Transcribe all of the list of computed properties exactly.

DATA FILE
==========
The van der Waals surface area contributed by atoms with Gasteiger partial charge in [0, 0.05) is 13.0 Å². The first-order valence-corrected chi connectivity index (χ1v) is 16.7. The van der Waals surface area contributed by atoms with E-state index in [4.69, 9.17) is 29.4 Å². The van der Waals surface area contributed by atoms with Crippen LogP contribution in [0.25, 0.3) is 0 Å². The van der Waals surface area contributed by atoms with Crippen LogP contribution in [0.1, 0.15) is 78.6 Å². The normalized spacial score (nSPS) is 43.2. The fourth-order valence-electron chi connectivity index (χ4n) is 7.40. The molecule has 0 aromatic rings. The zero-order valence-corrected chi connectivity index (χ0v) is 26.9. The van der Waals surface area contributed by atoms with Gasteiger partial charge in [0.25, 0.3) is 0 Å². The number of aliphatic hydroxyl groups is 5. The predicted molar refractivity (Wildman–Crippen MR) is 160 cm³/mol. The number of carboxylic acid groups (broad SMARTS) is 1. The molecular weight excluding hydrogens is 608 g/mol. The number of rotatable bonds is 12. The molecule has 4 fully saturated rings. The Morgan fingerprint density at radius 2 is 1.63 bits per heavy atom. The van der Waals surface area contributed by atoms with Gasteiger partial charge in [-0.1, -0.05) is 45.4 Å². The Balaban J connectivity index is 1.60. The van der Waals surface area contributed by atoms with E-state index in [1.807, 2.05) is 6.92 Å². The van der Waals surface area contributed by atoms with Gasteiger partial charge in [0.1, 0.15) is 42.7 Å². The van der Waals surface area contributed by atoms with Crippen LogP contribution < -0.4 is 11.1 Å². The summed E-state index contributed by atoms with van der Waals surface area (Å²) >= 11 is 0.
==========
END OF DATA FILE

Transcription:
The van der Waals surface area contributed by atoms with Gasteiger partial charge in [0, 0.05) is 13.0 Å². The first-order valence-corrected chi connectivity index (χ1v) is 16.7. The van der Waals surface area contributed by atoms with E-state index in [4.69, 9.17) is 29.4 Å². The van der Waals surface area contributed by atoms with Crippen LogP contribution in [0.25, 0.3) is 0 Å². The van der Waals surface area contributed by atoms with Crippen LogP contribution in [0.1, 0.15) is 78.6 Å². The normalized spacial score (nSPS) is 43.2. The fourth-order valence-electron chi connectivity index (χ4n) is 7.40. The molecule has 0 aromatic rings. The zero-order valence-corrected chi connectivity index (χ0v) is 26.9. The van der Waals surface area contributed by atoms with Gasteiger partial charge in [0.25, 0.3) is 0 Å². The number of aliphatic hydroxyl groups is 5. The predicted molar refractivity (Wildman–Crippen MR) is 160 cm³/mol. The number of carboxylic acid groups (broad SMARTS) is 1. The molecular weight excluding hydrogens is 608 g/mol. The number of rotatable bonds is 12. The molecule has 4 fully saturated rings. The Morgan fingerprint density at radius 2 is 1.63 bits per heavy atom. The van der Waals surface area contributed by atoms with Gasteiger partial charge in [-0.1, -0.05) is 45.4 Å². The Balaban J connectivity index is 1.60. The van der Waals surface area contributed by atoms with E-state index in [1.807, 2.05) is 6.92 Å². The van der Waals surface area contributed by atoms with Gasteiger partial charge in [0.1, 0.15) is 42.7 Å². The van der Waals surface area contributed by atoms with Crippen LogP contribution < -0.4 is 11.1 Å². The summed E-state index contributed by atoms with van der Waals surface area (Å²) >= 11 is 0.